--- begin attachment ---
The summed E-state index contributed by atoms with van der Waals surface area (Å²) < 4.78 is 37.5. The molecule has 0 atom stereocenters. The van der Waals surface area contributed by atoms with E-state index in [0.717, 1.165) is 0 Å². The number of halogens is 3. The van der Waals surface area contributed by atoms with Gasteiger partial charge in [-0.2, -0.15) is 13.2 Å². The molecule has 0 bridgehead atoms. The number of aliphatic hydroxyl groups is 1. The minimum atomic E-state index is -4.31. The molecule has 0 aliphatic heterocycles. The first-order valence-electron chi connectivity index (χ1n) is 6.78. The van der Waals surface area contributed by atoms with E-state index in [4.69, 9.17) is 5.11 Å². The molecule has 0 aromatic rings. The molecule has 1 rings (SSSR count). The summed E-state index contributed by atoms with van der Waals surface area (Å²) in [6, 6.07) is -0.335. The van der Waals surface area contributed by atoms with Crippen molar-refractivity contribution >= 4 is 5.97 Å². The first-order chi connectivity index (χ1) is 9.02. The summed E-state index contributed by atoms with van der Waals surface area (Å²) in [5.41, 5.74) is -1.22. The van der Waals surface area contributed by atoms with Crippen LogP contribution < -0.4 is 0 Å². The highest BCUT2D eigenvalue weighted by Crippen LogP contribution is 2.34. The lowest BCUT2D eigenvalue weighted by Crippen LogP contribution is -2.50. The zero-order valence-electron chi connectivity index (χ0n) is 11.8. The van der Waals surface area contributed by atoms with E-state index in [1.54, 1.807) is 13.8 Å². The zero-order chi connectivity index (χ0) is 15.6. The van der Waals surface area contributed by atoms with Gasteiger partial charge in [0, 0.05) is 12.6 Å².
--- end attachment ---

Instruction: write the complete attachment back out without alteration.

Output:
The summed E-state index contributed by atoms with van der Waals surface area (Å²) < 4.78 is 37.5. The molecule has 0 atom stereocenters. The van der Waals surface area contributed by atoms with E-state index in [0.717, 1.165) is 0 Å². The number of halogens is 3. The van der Waals surface area contributed by atoms with Gasteiger partial charge in [-0.2, -0.15) is 13.2 Å². The molecule has 0 bridgehead atoms. The number of aliphatic hydroxyl groups is 1. The minimum atomic E-state index is -4.31. The molecule has 0 aliphatic heterocycles. The first-order valence-electron chi connectivity index (χ1n) is 6.78. The van der Waals surface area contributed by atoms with E-state index in [4.69, 9.17) is 5.11 Å². The molecule has 0 aromatic rings. The molecule has 1 rings (SSSR count). The summed E-state index contributed by atoms with van der Waals surface area (Å²) in [6, 6.07) is -0.335. The van der Waals surface area contributed by atoms with Crippen molar-refractivity contribution >= 4 is 5.97 Å². The first-order chi connectivity index (χ1) is 9.02. The summed E-state index contributed by atoms with van der Waals surface area (Å²) in [5.41, 5.74) is -1.22. The van der Waals surface area contributed by atoms with Crippen LogP contribution < -0.4 is 0 Å². The highest BCUT2D eigenvalue weighted by Crippen LogP contribution is 2.34. The lowest BCUT2D eigenvalue weighted by Crippen LogP contribution is -2.50. The zero-order valence-electron chi connectivity index (χ0n) is 11.8. The van der Waals surface area contributed by atoms with E-state index in [1.54, 1.807) is 13.8 Å². The zero-order chi connectivity index (χ0) is 15.6. The van der Waals surface area contributed by atoms with Gasteiger partial charge in [0, 0.05) is 12.6 Å².